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Behav Sci Law. 2013 Nov-Dec;31(6):721-38. doi: 10.1002/bsl.2079. Epub 2013 Sep 9.

Traumatic brain injury and chronic traumatic encephalopathy: a forensic neuropsychiatric perspective.

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Neuropsychiatry Service, Department of Psychiatry, University of Colorado School of Medicine, Aurora, CO; Division of Forensic Psychiatry, Department of Psychiatry, University of Colorado School of Medicine, Aurora, CO; Behavioral Neurology Section, Department of Neurology, University of Colorado School of Medicine, Aurora, CO; Beth K. and Stuart C. Yudofsky Division of Neuropsychiatry, Menninger Department of Psychiatry and Behavioral Sciences, Baylor College of Medicine, Houston, TX.


Recent scientific reports and popular press describing chronic traumatic encephalopathy (CTE) collectively link this condition to a broad array of neuropsychiatric symptoms, including extremely rare and multi-determined behaviors such as murder-suicide. These reports are difficult to reconcile with several decades of research on the science of traumatic brain injury (TBI) and its consequences, especially the natural history and prognosis of mild TBI. This article attempts to reconcile these sources by reviewing the state of the science on CTE, with particular attention to case definitions and neuropathological criteria for this diagnosis. The evidence for links between TBI, CTE, and catastrophic clinical events is explored, and the complexity of attributing rare frequency behavioral events to CTE is highlighted. The clinical and medicolegal implications of the best available evidence are discussed, concluding with a cautionary note against prematurely generalizing current findings on CTE to entire populations of persons with, or at risk for, concussion exposures.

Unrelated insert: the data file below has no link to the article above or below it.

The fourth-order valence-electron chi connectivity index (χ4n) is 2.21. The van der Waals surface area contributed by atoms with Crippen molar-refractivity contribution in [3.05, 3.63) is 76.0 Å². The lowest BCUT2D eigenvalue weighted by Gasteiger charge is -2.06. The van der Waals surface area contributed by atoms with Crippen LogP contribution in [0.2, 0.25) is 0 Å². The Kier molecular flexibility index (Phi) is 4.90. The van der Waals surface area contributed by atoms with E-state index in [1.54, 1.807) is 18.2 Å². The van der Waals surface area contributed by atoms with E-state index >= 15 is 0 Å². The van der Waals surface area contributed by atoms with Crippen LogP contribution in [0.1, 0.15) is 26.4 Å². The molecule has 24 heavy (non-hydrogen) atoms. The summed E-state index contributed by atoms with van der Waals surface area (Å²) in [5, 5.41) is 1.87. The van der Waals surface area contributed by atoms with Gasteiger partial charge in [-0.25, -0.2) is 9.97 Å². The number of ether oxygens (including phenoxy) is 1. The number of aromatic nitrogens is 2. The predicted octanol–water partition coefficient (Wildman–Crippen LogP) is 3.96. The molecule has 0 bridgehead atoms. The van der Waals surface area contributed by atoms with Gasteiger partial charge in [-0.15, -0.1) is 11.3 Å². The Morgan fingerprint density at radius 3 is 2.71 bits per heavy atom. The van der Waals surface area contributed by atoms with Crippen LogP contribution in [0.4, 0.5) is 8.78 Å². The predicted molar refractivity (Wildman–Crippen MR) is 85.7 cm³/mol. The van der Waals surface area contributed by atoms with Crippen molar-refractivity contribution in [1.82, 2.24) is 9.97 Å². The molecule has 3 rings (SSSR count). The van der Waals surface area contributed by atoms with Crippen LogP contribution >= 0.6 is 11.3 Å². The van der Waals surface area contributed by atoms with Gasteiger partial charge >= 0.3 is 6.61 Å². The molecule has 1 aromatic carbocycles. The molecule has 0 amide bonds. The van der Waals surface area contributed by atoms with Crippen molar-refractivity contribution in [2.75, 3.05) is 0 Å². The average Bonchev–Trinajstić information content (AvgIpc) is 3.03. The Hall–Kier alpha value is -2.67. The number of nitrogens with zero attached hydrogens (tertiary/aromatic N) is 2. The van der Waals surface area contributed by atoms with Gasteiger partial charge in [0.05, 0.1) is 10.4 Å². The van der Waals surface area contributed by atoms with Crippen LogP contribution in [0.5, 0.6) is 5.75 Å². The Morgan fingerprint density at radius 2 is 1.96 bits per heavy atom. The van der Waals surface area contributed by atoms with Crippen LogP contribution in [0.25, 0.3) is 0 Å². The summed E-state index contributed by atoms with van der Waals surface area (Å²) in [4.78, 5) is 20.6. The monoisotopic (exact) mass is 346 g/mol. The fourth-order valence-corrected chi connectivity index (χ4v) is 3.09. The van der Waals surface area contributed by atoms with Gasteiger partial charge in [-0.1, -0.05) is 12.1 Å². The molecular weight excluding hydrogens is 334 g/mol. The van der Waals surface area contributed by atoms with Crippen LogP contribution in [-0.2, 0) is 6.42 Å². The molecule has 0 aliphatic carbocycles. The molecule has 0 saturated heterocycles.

[Indexed for MEDLINE]

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